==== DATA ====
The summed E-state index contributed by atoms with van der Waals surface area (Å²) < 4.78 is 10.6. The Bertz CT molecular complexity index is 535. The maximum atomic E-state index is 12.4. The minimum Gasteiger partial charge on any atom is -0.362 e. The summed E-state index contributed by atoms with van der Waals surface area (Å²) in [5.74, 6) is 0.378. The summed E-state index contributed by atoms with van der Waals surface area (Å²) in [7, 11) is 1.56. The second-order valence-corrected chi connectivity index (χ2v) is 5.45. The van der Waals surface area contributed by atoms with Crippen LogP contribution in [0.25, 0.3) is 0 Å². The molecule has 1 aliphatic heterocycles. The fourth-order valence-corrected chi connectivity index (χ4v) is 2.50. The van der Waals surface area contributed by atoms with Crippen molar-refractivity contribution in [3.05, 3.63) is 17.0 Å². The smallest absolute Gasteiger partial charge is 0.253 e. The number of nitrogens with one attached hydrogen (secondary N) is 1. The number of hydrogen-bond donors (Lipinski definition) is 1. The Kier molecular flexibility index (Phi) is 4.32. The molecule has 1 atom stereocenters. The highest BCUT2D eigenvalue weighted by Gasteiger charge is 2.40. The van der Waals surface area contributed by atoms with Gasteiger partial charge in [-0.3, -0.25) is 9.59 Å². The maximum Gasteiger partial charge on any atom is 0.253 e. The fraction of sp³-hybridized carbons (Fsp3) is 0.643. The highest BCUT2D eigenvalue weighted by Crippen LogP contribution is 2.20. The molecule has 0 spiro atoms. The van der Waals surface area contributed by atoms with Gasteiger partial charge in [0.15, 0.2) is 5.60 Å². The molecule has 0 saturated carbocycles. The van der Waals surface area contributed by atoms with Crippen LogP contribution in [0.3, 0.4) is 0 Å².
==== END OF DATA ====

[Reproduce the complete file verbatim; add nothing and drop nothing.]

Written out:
The summed E-state index contributed by atoms with van der Waals surface area (Å²) < 4.78 is 10.6. The Bertz CT molecular complexity index is 535. The maximum atomic E-state index is 12.4. The minimum Gasteiger partial charge on any atom is -0.362 e. The summed E-state index contributed by atoms with van der Waals surface area (Å²) in [5.74, 6) is 0.378. The summed E-state index contributed by atoms with van der Waals surface area (Å²) in [7, 11) is 1.56. The second-order valence-corrected chi connectivity index (χ2v) is 5.45. The van der Waals surface area contributed by atoms with Crippen LogP contribution in [0.25, 0.3) is 0 Å². The molecule has 1 aliphatic heterocycles. The fourth-order valence-corrected chi connectivity index (χ4v) is 2.50. The van der Waals surface area contributed by atoms with Crippen molar-refractivity contribution in [3.05, 3.63) is 17.0 Å². The smallest absolute Gasteiger partial charge is 0.253 e. The number of nitrogens with one attached hydrogen (secondary N) is 1. The number of hydrogen-bond donors (Lipinski definition) is 1. The Kier molecular flexibility index (Phi) is 4.32. The molecule has 1 atom stereocenters. The highest BCUT2D eigenvalue weighted by Gasteiger charge is 2.40. The van der Waals surface area contributed by atoms with Gasteiger partial charge in [-0.3, -0.25) is 9.59 Å². The maximum Gasteiger partial charge on any atom is 0.253 e. The fraction of sp³-hybridized carbons (Fsp3) is 0.643. The highest BCUT2D eigenvalue weighted by Crippen LogP contribution is 2.20. The molecule has 0 spiro atoms. The van der Waals surface area contributed by atoms with Gasteiger partial charge in [0.15, 0.2) is 5.60 Å². The molecule has 0 saturated carbocycles. The van der Waals surface area contributed by atoms with Crippen LogP contribution in [0.3, 0.4) is 0 Å².